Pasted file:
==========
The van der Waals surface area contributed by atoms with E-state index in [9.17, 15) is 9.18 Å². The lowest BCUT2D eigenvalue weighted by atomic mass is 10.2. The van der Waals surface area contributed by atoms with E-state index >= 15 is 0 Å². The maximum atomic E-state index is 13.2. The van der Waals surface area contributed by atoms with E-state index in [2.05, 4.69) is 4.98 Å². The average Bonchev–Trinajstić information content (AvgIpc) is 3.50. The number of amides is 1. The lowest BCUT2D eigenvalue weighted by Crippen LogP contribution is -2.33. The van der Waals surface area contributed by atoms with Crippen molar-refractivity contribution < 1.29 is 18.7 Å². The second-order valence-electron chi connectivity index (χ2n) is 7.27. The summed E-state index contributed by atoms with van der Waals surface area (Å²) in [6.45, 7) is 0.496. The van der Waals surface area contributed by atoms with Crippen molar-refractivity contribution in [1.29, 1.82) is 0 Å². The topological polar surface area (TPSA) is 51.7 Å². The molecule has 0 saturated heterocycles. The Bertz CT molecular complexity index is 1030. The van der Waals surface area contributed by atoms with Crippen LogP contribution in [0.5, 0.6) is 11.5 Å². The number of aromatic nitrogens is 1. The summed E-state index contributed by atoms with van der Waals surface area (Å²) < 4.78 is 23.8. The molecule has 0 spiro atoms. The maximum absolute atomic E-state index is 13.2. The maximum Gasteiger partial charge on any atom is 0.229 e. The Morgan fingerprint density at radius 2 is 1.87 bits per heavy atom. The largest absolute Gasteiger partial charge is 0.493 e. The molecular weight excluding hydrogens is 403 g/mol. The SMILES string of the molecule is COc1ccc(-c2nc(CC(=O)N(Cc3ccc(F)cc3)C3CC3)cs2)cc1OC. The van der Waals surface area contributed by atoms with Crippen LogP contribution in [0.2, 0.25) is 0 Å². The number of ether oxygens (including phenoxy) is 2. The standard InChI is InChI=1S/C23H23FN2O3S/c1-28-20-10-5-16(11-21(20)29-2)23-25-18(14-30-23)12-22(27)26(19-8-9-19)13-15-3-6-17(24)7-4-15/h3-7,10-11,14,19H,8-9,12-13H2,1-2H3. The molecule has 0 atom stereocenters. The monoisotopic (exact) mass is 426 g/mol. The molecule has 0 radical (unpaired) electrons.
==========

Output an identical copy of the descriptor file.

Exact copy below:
The van der Waals surface area contributed by atoms with E-state index in [9.17, 15) is 9.18 Å². The lowest BCUT2D eigenvalue weighted by atomic mass is 10.2. The van der Waals surface area contributed by atoms with E-state index >= 15 is 0 Å². The maximum atomic E-state index is 13.2. The van der Waals surface area contributed by atoms with E-state index in [2.05, 4.69) is 4.98 Å². The average Bonchev–Trinajstić information content (AvgIpc) is 3.50. The number of amides is 1. The lowest BCUT2D eigenvalue weighted by Crippen LogP contribution is -2.33. The van der Waals surface area contributed by atoms with Crippen molar-refractivity contribution < 1.29 is 18.7 Å². The second-order valence-electron chi connectivity index (χ2n) is 7.27. The summed E-state index contributed by atoms with van der Waals surface area (Å²) in [6.45, 7) is 0.496. The van der Waals surface area contributed by atoms with Crippen molar-refractivity contribution in [1.29, 1.82) is 0 Å². The topological polar surface area (TPSA) is 51.7 Å². The molecule has 0 saturated heterocycles. The Bertz CT molecular complexity index is 1030. The van der Waals surface area contributed by atoms with Crippen LogP contribution in [0.5, 0.6) is 11.5 Å². The number of aromatic nitrogens is 1. The summed E-state index contributed by atoms with van der Waals surface area (Å²) < 4.78 is 23.8. The molecule has 0 spiro atoms. The maximum absolute atomic E-state index is 13.2. The maximum Gasteiger partial charge on any atom is 0.229 e. The Morgan fingerprint density at radius 2 is 1.87 bits per heavy atom. The largest absolute Gasteiger partial charge is 0.493 e. The molecular weight excluding hydrogens is 403 g/mol. The SMILES string of the molecule is COc1ccc(-c2nc(CC(=O)N(Cc3ccc(F)cc3)C3CC3)cs2)cc1OC. The van der Waals surface area contributed by atoms with Crippen LogP contribution in [0.2, 0.25) is 0 Å². The number of ether oxygens (including phenoxy) is 2. The standard InChI is InChI=1S/C23H23FN2O3S/c1-28-20-10-5-16(11-21(20)29-2)23-25-18(14-30-23)12-22(27)26(19-8-9-19)13-15-3-6-17(24)7-4-15/h3-7,10-11,14,19H,8-9,12-13H2,1-2H3. The molecule has 0 atom stereocenters. The monoisotopic (exact) mass is 426 g/mol. The molecule has 0 radical (unpaired) electrons.